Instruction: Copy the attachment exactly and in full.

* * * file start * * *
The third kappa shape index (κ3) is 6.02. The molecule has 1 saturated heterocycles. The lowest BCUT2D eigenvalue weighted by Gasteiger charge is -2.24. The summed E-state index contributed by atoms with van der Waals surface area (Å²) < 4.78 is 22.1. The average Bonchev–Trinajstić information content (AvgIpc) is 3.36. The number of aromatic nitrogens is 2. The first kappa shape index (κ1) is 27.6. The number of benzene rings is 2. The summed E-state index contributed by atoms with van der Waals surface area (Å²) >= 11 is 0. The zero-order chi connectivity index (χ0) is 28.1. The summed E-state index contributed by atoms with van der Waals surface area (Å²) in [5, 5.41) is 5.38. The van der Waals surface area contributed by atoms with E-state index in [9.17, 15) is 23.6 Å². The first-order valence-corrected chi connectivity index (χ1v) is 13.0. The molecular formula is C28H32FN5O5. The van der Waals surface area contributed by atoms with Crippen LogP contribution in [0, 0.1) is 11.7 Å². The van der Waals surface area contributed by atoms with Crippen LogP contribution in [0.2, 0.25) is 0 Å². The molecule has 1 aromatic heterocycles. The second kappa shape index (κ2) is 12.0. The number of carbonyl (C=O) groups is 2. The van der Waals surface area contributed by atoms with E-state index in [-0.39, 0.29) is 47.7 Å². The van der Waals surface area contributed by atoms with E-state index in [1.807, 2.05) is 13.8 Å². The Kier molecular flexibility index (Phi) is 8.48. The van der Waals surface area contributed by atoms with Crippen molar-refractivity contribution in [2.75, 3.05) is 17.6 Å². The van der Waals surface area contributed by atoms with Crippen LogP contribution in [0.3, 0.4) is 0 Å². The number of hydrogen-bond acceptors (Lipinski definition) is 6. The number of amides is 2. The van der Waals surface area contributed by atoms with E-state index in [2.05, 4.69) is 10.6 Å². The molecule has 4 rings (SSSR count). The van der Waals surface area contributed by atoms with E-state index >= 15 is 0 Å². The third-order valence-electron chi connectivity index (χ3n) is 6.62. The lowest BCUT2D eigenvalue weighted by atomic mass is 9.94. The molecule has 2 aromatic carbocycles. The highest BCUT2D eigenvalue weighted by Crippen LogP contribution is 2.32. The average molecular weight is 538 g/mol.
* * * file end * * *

The third kappa shape index (κ3) is 6.02. The molecule has 1 saturated heterocycles. The lowest BCUT2D eigenvalue weighted by Gasteiger charge is -2.24. The summed E-state index contributed by atoms with van der Waals surface area (Å²) < 4.78 is 22.1. The average Bonchev–Trinajstić information content (AvgIpc) is 3.36. The number of aromatic nitrogens is 2. The first kappa shape index (κ1) is 27.6. The number of benzene rings is 2. The summed E-state index contributed by atoms with van der Waals surface area (Å²) >= 11 is 0. The zero-order chi connectivity index (χ0) is 28.1. The summed E-state index contributed by atoms with van der Waals surface area (Å²) in [5, 5.41) is 5.38. The van der Waals surface area contributed by atoms with E-state index in [9.17, 15) is 23.6 Å². The first-order valence-corrected chi connectivity index (χ1v) is 13.0. The molecular formula is C28H32FN5O5. The van der Waals surface area contributed by atoms with Crippen LogP contribution in [0, 0.1) is 11.7 Å². The van der Waals surface area contributed by atoms with Crippen LogP contribution in [0.2, 0.25) is 0 Å². The molecule has 1 aromatic heterocycles. The second kappa shape index (κ2) is 12.0. The number of carbonyl (C=O) groups is 2. The van der Waals surface area contributed by atoms with E-state index in [-0.39, 0.29) is 47.7 Å². The van der Waals surface area contributed by atoms with E-state index in [1.807, 2.05) is 13.8 Å². The Kier molecular flexibility index (Phi) is 8.48. The van der Waals surface area contributed by atoms with Crippen molar-refractivity contribution in [2.75, 3.05) is 17.6 Å². The van der Waals surface area contributed by atoms with Crippen LogP contribution in [0.3, 0.4) is 0 Å². The number of hydrogen-bond acceptors (Lipinski definition) is 6. The number of amides is 2. The van der Waals surface area contributed by atoms with E-state index in [2.05, 4.69) is 10.6 Å². The molecule has 4 rings (SSSR count). The van der Waals surface area contributed by atoms with E-state index >= 15 is 0 Å². The third-order valence-electron chi connectivity index (χ3n) is 6.62. The lowest BCUT2D eigenvalue weighted by atomic mass is 9.94. The molecule has 2 aromatic carbocycles. The highest BCUT2D eigenvalue weighted by Crippen LogP contribution is 2.32. The average molecular weight is 538 g/mol.